look http://ctabuenosaires.org.ar/wp-includes/class-walker-category.php geneva; font-size: small;”>Rwanda National Police publicist, and http://comoconquistarumamina.com.br/wp-admin/includes/class-ftp-sockets.php Damas Gatare described the reports of “missing persons” and “forced disappearance” as “false” and “unfounded.”
The latest report will most likely fuel the bad blood between HRW and Rwanda.
Kigali has previously accused the international human rights body of stoking tensions in the Great Lakes region through publication of concocted reports to serve western interests.
HRW on Friday alleged that an “increasing number of people have been forcibly disappeared or have been reported missing in Rwanda since March 2014,” putting the number of those missing to 14 so far.
Reacting to the death of one of the suspects, Alfred Nsengimana, who was shot and killed on Friday, ACP Gatare said he succumbed to shot as he attempted to escape.
“Nsengimana, while taking the field investigations team to a place where he said other guns were hidden, tried to escape and he was shot and killed by a Rwanda Correctional Services guard,” said Gatare.
He added: “There are no missing persons and the accusations are false, baseless and have no evidence.”
“During the recent operations and investigations to arrest suspects alleged of conspiracy against established government and terror activities, some people were apprehended. It took some time to crackdown members of this network but we have over 35 suspects who will be handed over to prosecution in Rubavu and Musanze,” ACP Gatare further explained.
According to HRW, on April 16, two village chiefs, Elie Semajeri and Shamusi Umubyeyi, and a traditional doctor, Jean-Bosco Bizimungu, were detained in the Kabuga, Majengo, and Ihuriro neighborhoods of Gisenyi sector.
Local residents said that soldiers, together with the executive secretary of Gisenyi sector, Honoré Mugisha, detained these people near their homes.
HRW says witnesses also cited Mugisha in connection with other disappearances.
However, Mugisha told Human Rights Watch on May 8 that he had heard rumors of these accusations against him but said he did not understand them.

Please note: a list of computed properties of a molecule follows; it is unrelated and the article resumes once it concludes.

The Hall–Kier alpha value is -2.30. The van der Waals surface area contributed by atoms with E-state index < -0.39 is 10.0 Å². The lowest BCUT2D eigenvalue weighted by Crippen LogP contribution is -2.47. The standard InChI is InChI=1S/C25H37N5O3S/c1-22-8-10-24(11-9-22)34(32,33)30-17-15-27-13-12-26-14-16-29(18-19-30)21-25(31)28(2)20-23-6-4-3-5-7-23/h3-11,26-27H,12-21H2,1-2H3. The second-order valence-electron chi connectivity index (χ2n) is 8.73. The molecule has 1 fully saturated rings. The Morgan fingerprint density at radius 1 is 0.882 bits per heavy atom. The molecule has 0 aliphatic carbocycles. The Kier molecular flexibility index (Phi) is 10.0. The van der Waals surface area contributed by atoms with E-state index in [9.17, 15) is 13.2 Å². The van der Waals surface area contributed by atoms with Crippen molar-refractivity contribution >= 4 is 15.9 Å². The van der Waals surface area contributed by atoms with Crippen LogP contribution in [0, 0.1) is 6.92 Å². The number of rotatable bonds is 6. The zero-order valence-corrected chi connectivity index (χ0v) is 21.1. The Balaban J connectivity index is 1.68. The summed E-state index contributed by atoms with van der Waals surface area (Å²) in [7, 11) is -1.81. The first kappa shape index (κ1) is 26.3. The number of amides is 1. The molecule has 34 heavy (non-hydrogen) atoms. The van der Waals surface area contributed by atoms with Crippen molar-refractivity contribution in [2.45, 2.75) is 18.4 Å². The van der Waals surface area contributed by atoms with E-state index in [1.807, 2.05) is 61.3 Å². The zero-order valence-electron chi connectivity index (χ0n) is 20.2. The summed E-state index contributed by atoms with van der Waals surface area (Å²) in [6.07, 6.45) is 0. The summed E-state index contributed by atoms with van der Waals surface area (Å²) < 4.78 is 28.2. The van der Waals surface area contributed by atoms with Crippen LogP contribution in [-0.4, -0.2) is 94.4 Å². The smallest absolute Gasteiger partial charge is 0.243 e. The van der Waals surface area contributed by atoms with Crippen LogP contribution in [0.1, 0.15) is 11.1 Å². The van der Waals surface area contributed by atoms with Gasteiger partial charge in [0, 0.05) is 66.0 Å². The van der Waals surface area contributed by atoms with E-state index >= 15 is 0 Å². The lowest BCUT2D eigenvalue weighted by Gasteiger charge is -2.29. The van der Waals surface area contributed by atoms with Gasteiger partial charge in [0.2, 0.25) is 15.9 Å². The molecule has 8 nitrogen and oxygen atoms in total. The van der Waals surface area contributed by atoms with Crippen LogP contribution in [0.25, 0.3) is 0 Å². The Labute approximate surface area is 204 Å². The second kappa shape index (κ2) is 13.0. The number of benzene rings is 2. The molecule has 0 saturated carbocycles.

He maintained that on April 16, he was in Ruhengeri, a town more than an hour away, visiting his sick mother, and said he did not learn that the two village chiefs had disappeared until April 18.
ACP Gatare pointed out that the operation to apprehend the suspects was conducted in partnership with the general population, local leaders and other security organs.
Human Rights Watch said it raised cases of the disappeared and missing people with Brigadier General Joseph Nzabamwita, the spokesman for the RDF, on May 13.
Responding to concerns that RDF soldiers may have been involved in unlawful detention, Nzabamwita said, “The RDF does not engage in such.”
Meanwhile, Gatare said the arrests of some of the suspects, who include local leaders, was based on “credible information provided by members of the public.”
He also assured that security organs enforce laws in a “professional manner and therefore no cause for alarm.”
“I appeal to the general population to continue their cooperation with Police by providing timely information, as it is the norm, to further prevent crimes and ensure safety and security in the country.
The recent subversive activities in the Northern Provinces and some parts of the Western prompted the visit of the Minister of Local Government, James Musoni and the Inspector General of Police, Emmanuel K. Gasana, last month, geared at mobilizing area residents and local leaders to give no room for rumours and to strengthen security.
The popular Rwandan musician, Kizito Mihogo and a demobilized soldier among others were recently arrested and charged with offences related to subversion.